Wednesday, April 30, 2014
However well-meaning they may be, the Obama administration's guidance and task force recommendations yesterday on campus sexual harassment and rape contain an insidious attack on cross-examination (as KC Johnson discussed at Minding the Campus.) As the Task Force Report notes (pg. 19), "this new guidance clarifies that: . . . the parties should not be allowed to personally cross-examine each other." Similarly, the guidance itself says (pg. 31): "OCR strongly discourages a school from allowing the parties to personally question or cross-examine each other during a hearing on alleged sexual violence." These attacks by the administration ignore the fact that the Supreme Court has lauded cross-examination as the "greatest legal engine ever invented for the discovery of truth." (See Lilly v. Virginia, 527 U.S. 116, 124 (1999).) The new guidance will create serious legal problems for both public and private colleges, as I will explain in future commentaries.
It may be obvious, but there is a basic tension between discovering the truth and treating people with sensitivity, tact and generally being nice to them. By increasing the first you decrease the second.
The news that longtime bachelor George Clooney was engaged to a human-rights lawyer has surprised more than a few celebrity watchers. The Oscar-winning actor has torn through a bevy of beautiful women but none was ever Mrs. Right — until now. Postmedia’s Brad Hunter explains how Amal Alamuddin captured Clooney’s heart:
The neg conquers all.
But Douglas Fudge, an integrative biologist at Canada’s University of Guelph, in Ontario, has given us a reason to embrace the goo: It may one day be used to produce a strong, eco-friendly fabric.
Ah yes. The old hagfish slime fabric ploy.
Male body odor “induced a robust physiological stress response that results in stress-induced analgesia [pain relief],” according to the study, published April 28 in the journal Nature Methods.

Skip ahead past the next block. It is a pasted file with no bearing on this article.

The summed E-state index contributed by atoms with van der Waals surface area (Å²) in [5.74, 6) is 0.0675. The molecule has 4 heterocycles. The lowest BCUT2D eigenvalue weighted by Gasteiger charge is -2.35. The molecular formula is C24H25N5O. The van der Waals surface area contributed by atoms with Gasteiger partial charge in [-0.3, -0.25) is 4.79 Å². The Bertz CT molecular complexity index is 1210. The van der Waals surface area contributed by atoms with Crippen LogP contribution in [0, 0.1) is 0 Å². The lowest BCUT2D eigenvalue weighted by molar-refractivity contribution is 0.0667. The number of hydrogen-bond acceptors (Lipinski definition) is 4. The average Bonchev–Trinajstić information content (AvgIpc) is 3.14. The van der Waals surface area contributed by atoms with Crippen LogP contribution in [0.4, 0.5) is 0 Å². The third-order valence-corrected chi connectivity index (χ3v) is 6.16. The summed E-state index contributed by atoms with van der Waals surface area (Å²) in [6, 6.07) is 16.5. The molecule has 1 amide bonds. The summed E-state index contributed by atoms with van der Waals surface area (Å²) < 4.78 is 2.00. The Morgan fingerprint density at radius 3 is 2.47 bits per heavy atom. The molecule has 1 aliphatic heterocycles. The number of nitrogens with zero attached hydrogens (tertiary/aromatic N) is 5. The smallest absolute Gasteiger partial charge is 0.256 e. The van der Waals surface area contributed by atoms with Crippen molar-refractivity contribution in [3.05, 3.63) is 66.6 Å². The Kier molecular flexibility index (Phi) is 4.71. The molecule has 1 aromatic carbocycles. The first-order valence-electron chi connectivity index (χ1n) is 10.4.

The effect on lab rodents that was produced by the presence of male researchers—and by the presence of their T-shirts after being worn overnight—lasted 30 to 45 minutes, reported a team led by Jeffrey Mogil, head of the Pain Genetics Lab at McGill University in Montreal, Canada.
Mogil said the phenomenon, triggered by a cocktail of male-related pheromones released in sweat, is unlikely to be confined to mice and rats: “I would predict that we will eventually find that this is true in all mammals.”
Not sure what to do about this, especially in the work place. Perhaps men should be confined to special areas.
Love is a fickle thing—even in barn owls. These normally monogamous birds sometimes call it quits and move on to new partners—nearly a quarter of the time, in fact, says a new study published April 28 in the Journal of Evolutionary Biology. Among people in the U.S., the divorce rate is about 40 percent.
Well, better that than to risk the long term effects on barn owl happiness.
But there’s more bad news for the males: New observations reveal that some females don’t even wait for mating to begin before they start snacking on their mates. Called pre-copulatory sexual cannibalism, this behavior occurs in about 10 to 15 percent of spider species, including the burrowing wolf spider.
Uhm, yes. This makes sense.
But the new Corona Atlas of the Middle East, unveiled Thursday at the Society for American Archaeology's annual meeting, moves spy-satellite science to a new level. Surveying land from Egypt to Iran—and encompassing the Fertile Crescent, the renowned cradle of civilization and location of some of humanity's earliest cities—the atlas reveals numerous sites that had been lost to history.
Okay, we’re second, at 475,000 deaths annually. But it’s a distant second to the lowly mosquito, which, according to Bill Gates, kills 725,000 people a year; 600,000 of them by transmitting malaria. Another 200 million people are incapacitated annually by the disease.
I was right. Horrible, nasty and not even that little.
President Obama even took something of a victory lap, declaring the debate over his signature health-care law over.
When it comes to the American people, though, there has been basically zero rallying effect. And in fact, they still expect Obamacare to do significantly more harm than good -- in about the same proportions as before.
I think the American people (all of them!) are in a pretty sullen mood. Yeah, it's going to do more harm than good, what else is new?